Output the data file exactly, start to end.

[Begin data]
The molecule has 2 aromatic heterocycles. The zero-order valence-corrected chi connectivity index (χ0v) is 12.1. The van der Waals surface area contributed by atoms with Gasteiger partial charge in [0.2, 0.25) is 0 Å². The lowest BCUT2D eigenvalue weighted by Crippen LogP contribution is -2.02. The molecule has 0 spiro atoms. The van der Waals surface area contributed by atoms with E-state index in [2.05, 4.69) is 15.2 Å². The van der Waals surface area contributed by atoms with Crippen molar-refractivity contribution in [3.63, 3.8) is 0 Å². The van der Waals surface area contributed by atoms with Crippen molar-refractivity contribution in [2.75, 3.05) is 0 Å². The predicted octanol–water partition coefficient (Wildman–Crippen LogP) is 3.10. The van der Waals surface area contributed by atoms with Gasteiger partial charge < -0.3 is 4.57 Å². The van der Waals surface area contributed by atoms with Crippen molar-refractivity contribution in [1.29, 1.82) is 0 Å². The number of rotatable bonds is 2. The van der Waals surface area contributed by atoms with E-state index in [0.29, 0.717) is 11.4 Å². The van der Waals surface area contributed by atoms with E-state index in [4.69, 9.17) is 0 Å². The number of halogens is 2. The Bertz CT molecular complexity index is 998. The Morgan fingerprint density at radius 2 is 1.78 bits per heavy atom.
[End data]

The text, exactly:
The molecule has 2 aromatic heterocycles. The zero-order valence-corrected chi connectivity index (χ0v) is 12.1. The van der Waals surface area contributed by atoms with Gasteiger partial charge in [0.2, 0.25) is 0 Å². The lowest BCUT2D eigenvalue weighted by Crippen LogP contribution is -2.02. The molecule has 0 spiro atoms. The van der Waals surface area contributed by atoms with E-state index in [2.05, 4.69) is 15.2 Å². The van der Waals surface area contributed by atoms with Crippen molar-refractivity contribution in [3.63, 3.8) is 0 Å². The van der Waals surface area contributed by atoms with Crippen molar-refractivity contribution in [2.75, 3.05) is 0 Å². The predicted octanol–water partition coefficient (Wildman–Crippen LogP) is 3.10. The van der Waals surface area contributed by atoms with Gasteiger partial charge < -0.3 is 4.57 Å². The van der Waals surface area contributed by atoms with Crippen molar-refractivity contribution in [1.29, 1.82) is 0 Å². The number of rotatable bonds is 2. The van der Waals surface area contributed by atoms with E-state index in [0.29, 0.717) is 11.4 Å². The van der Waals surface area contributed by atoms with E-state index in [4.69, 9.17) is 0 Å². The number of halogens is 2. The Bertz CT molecular complexity index is 998. The Morgan fingerprint density at radius 2 is 1.78 bits per heavy atom.